Dr. Perry Cohn made applications for two life insurance policies with Southwestern Life Insurance Company in November, 1987. The applications contained the following clause:

If an Agreement with Respect to Advance Premium Prepayment has not been issued [and none was], the policy will be effective when it is delivered to and accepted by the Applicant only if (a) the first premium has been paid, and (b) all answers recorded in this application represent without material change complete and true answers to the same questions as if they were asked at the time of the delivery of the policy applied for ... (emphasis added).

Dr. Cohn underwent a physical examination in December, 1987, but the blood samples taken were not acceptable to the insurance company. In March, 1988 a satisfactory blood sample was taken and Dr. Cohn's insurance agent, Stanley Rosen, informed Dr. Cohn that the policies had been approved by underwriting. He directed Dr. Cohn to send the first monthly premium to the company. On March 28, Dr. Cohn sent a check for $10,000. The policies were issued on March 30 and were received by Rosen on April 6. The policies stated "The policy date is the effective date for all coverage provided in the original application." The policy dates were listed as March 28. The policies were accompanied by a letter to Rosen that authorized him to deliver the policies if the "Applicant" confirms that all of the information on his original application was still true and correct.

Rosen tried to deliver the policies, but found out that Dr. Cohn was on vacation. Dr. Cohn suffered a heart attack while still on vacation. He died on April 8, 1988. An autopsy revealed that he had a previous heart attack at least six weeks before the one that killed him. There was no evidence to indicate whether Dr. Cohn knew that he had an earlier heart attack. The beneficiaries of the policies obtained the policies from Rosen and filed suit to recover policy proceeds. The United States District Court ruled that the policies were effective on the date of Dr. Cohn's death. The District Court also held that the insurance company was not required to pay interest from the date of the insured's death. Each party appealed. The Eleventh Circuit certified the following questions to this court:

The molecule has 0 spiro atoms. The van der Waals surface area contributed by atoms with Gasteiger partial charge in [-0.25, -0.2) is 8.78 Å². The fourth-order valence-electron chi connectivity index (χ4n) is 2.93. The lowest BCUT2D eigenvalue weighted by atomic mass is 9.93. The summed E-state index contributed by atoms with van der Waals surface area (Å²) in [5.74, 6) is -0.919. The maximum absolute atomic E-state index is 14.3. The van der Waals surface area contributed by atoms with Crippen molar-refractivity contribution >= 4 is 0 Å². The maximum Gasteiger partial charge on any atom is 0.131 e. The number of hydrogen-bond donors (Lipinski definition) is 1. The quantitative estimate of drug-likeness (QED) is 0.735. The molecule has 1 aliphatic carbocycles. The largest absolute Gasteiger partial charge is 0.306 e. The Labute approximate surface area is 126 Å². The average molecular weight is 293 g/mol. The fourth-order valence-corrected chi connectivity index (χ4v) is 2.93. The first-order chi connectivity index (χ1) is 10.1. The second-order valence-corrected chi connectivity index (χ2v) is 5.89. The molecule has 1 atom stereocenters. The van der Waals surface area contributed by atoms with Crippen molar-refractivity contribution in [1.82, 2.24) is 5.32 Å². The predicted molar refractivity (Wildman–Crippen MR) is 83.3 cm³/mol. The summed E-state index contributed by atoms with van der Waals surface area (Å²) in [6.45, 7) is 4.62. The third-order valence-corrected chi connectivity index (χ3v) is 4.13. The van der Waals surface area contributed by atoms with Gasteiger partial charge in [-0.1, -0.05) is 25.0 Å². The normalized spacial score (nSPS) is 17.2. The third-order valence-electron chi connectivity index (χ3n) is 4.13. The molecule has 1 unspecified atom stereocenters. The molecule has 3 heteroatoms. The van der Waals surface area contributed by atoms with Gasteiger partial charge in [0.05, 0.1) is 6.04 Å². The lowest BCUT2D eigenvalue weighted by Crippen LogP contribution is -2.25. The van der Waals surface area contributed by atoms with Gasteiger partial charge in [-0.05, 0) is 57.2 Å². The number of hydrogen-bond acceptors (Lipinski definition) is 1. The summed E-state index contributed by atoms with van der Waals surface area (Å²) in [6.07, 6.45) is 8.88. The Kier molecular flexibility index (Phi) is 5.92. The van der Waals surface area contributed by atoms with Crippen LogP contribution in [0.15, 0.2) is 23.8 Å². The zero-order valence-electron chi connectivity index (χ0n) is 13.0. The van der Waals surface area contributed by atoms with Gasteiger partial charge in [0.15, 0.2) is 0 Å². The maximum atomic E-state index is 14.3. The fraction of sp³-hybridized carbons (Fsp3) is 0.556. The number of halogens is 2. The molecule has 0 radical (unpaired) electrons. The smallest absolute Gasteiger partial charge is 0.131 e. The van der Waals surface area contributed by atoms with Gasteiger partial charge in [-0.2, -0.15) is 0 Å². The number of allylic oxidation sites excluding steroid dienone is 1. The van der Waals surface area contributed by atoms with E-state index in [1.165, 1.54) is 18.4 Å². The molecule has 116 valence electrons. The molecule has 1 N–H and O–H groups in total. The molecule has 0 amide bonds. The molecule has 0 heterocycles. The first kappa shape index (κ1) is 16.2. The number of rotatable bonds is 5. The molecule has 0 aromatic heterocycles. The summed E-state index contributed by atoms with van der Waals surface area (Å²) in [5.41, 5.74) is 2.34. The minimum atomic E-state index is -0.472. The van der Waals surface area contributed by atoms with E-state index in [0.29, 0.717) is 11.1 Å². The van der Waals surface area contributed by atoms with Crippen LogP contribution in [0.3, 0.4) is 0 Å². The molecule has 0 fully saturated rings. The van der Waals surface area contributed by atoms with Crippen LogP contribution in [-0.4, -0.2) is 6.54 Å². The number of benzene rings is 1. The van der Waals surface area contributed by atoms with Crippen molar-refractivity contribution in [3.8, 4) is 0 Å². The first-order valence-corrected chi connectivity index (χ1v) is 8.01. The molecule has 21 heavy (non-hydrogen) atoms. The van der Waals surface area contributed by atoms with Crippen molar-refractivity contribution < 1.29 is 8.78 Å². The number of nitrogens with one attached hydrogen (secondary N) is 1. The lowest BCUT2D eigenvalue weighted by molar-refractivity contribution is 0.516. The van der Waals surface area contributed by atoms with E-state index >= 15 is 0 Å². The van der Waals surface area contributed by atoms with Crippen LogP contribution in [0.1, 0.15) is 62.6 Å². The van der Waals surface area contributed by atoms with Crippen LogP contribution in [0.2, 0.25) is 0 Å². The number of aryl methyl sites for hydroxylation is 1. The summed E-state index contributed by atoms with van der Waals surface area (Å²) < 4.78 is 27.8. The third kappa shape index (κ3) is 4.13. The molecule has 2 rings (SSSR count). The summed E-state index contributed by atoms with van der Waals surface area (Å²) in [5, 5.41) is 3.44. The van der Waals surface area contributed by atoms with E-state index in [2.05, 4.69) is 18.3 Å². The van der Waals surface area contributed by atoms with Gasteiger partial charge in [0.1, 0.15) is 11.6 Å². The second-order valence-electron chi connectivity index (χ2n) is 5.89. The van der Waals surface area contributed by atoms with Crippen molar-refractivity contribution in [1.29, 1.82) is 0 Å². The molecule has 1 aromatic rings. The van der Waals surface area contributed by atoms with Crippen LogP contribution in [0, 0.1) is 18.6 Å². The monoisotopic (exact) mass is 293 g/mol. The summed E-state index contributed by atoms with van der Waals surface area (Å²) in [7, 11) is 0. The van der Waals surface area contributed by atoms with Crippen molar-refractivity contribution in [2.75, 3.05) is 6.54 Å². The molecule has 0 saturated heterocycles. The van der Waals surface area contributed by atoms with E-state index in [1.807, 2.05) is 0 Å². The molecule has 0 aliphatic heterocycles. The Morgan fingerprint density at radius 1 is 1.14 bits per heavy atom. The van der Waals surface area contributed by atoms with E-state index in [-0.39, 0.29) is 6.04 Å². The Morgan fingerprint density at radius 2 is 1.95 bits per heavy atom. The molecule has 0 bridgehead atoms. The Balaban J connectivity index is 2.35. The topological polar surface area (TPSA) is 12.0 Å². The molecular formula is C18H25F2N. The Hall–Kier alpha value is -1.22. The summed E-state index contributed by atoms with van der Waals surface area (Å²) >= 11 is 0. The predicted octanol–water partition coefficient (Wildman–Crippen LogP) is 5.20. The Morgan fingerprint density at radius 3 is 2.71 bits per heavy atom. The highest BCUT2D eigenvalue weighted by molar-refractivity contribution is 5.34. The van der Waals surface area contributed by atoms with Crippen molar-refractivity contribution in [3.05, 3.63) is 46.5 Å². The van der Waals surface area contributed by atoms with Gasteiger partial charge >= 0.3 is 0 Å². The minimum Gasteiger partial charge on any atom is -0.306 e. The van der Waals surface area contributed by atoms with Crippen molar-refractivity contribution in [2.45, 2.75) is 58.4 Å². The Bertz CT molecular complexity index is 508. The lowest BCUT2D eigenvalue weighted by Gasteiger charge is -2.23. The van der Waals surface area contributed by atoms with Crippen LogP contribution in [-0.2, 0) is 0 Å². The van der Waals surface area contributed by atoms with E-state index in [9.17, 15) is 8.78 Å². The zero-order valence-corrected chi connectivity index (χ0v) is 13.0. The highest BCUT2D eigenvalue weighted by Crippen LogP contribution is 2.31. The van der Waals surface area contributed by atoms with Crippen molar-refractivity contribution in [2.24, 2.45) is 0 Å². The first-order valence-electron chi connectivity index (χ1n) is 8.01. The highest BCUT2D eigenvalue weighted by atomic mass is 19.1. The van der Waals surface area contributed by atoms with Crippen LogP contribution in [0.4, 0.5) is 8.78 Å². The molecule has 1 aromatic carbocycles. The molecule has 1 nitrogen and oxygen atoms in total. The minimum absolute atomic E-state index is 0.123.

(1) Under the facts of this case, when the insurance policy application established the policy's delivery to and acceptance by the applicant as a condition precedent to the formation of the insurance contract, but the issued policy specified a date certain on which coverage was said to be effective and from which future premium payments were to be calculated, is the failure of actual delivery of the policy of insurance fatal to contract formation so as to render coverage ineffective?

(2) When [the insured dies within twelve months of issuance of the policy of insurance, or]1  insurance proceeds are paid within twelve months of the insured's death, does OCGA § 33-25-10 excuse the payment of prejudgment interest, or should prejudgment interest be determined pursuant to OCGA § 7-4-15 in that circumstance?